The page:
City Council President wants schools to answer for childhood obesity rate

BALTIMORE - Baltimore City Council President Bernard “Jack” Young wants the city’s public schools to evaluate whether or not students are getting proper physical education to address childhood obesity concerns, according to a release.

A Health Department report released in 2013 indicated that one in four students (26 percent) suffer from childhood obesity. The highest rates of obesity were found in pre-K and kindergarten students, the release states.

"A focus on basic education that leaves arts education and physical education aside ignores the competencies demanded by the complex, modern world in which Baltimore City Public Schools students are expected to thrive,” Young was quoted in the release. "This modern world requires leaders that are innovative, creative and have received a strong, broad, complete education from a young age."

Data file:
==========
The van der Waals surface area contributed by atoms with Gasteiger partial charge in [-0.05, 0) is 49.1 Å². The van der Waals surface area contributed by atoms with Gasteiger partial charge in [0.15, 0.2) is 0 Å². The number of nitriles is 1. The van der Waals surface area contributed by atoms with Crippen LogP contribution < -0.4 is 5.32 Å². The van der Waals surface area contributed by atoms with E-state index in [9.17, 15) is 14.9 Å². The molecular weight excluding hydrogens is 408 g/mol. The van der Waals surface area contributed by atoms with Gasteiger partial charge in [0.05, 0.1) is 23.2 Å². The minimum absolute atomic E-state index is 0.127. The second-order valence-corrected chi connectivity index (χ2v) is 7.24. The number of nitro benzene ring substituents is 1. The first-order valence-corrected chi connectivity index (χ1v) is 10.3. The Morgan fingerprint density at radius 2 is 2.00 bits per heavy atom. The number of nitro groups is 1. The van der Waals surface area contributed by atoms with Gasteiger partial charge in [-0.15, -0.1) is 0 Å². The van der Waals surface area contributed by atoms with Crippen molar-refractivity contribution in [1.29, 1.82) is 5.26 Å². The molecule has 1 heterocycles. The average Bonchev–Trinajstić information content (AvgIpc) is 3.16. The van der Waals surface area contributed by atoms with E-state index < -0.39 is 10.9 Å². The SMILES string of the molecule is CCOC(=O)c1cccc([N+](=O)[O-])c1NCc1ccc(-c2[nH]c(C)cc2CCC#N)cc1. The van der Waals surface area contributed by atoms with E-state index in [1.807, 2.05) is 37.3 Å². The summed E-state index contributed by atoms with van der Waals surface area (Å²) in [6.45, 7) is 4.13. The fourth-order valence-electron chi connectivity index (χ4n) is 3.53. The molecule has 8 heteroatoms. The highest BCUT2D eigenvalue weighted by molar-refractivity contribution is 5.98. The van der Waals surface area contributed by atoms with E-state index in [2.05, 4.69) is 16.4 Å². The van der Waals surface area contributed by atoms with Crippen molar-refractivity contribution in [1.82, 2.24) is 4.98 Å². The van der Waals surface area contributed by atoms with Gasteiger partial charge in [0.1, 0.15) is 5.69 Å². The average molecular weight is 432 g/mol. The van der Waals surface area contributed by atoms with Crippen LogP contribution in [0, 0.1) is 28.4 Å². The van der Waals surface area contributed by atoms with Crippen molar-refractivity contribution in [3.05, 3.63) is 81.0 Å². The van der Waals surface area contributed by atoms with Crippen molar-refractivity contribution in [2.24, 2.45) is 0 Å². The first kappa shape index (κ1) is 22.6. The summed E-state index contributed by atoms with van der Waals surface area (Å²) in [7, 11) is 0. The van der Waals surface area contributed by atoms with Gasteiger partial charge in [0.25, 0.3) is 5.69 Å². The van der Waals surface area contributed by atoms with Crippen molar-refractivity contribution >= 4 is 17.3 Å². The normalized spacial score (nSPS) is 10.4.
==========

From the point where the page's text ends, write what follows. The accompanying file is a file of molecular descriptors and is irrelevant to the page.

Young believes that providing more opportunity for physical education would remedy the city’s childhood obesity issue.

“A limited and incomplete curriculum is a disservice to the student population of the City of Baltimore,” the release states. “Failing to provide a complete education, including an array of arts education and physical education opportunities, leaves our students unprepared to thrive after graduation.”

Young planned to introduce a resolution Monday evening in City Hall requiring the schools system to report on the state of physical education.  

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